Establishing an Open-Door Policy
When nonfamily employees talk, listen.
Just because nonfamily employees don't share the same last name as the people who own the business doesn't mean they don't have ideas, comments or even criticisms that would be beneficial to your success. But do they share these with you? And if they do, do you really listen to what they're saying?
"If the family business culture is closed, and employees sense that the family thinks it can do no wrong or that it's not open to constructive input, employees stop talking," says Paul Karofsky, executive director of the Northeastern University Center for Family Business in Boston. What ends up resulting from the lack of communication is a decrease in morale, people leaving the company for other jobs and little long-term commitment. Karofsky asks, "Who'd want to work for such a company?"
Continue reading this article - and everything on Entrepreneur!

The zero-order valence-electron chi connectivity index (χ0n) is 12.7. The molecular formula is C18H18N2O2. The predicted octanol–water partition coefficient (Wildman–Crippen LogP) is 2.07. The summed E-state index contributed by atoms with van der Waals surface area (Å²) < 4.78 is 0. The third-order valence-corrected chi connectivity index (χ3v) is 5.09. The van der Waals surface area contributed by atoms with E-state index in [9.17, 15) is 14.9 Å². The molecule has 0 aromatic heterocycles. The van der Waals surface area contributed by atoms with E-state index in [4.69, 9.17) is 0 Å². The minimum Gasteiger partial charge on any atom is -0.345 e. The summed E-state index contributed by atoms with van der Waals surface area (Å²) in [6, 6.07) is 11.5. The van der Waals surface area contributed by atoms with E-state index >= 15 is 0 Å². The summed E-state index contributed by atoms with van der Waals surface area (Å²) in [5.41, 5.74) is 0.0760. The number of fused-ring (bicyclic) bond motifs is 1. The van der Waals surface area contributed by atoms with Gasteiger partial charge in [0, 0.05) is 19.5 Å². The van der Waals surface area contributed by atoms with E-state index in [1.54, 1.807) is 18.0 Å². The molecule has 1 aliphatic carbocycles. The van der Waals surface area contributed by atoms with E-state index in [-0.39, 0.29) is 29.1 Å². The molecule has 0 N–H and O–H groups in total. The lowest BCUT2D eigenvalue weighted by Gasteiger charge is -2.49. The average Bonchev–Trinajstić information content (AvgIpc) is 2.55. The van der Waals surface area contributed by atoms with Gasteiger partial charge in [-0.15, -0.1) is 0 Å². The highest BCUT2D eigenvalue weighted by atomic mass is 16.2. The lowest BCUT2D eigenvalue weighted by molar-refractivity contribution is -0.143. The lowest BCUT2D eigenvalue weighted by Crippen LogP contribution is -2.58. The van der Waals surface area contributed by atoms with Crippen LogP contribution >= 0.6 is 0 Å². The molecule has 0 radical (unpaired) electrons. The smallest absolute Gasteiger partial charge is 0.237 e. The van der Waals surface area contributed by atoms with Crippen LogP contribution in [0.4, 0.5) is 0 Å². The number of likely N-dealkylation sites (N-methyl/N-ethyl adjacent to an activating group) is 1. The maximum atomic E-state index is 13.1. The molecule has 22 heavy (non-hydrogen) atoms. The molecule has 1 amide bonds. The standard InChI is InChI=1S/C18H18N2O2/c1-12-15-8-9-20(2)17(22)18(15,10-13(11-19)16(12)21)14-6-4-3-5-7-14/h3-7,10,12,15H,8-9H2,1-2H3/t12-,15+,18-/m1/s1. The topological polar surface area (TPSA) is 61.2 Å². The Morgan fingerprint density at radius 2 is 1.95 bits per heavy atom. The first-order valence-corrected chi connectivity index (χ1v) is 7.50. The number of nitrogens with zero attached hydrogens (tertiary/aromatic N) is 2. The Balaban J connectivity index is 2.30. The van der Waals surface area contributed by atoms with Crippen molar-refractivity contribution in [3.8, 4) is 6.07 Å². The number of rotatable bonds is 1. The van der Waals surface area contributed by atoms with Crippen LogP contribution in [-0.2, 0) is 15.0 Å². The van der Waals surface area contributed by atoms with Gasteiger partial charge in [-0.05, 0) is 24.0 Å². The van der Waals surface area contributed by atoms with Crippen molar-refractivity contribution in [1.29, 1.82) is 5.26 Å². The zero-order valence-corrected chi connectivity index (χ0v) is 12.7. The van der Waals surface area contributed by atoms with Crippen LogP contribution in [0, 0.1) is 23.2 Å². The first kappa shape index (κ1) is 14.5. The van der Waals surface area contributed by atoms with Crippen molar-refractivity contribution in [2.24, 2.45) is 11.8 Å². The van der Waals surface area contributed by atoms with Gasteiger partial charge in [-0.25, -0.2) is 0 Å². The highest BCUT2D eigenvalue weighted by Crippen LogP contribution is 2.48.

We make some of our best content available to Entrepreneur subscribers only. Become a subscriber for just $5 to get an ad-free experience, exclusive access to premium content like this, and unlock special discounts.
Entrepreneur Editors' Picks
Kale Was a Garnish Before This Creative Genius Made It Famous. Here's How She Did It — and What She's Planning Next.
Telling Your Brand Story Is Crucial. 4 Steps to Ensure That It Resonates.
This Baker Was Told Not to Speak Spanish With Colleagues, So She Started Her Own Cake Company That Values Employees Just as Much as Customers
Improving Yourself Takes 9.6 Minutes of Work Each Day
Meet the Women Behind Some of McDonald's Most Iconic (and Essential) Ingredients — and How They're Setting New Standards
Remote Work Shouldn't Be Up for Debate
Employees Are Over Foosball Tables and Free Snacks. Your Company Culture Needs This Instead.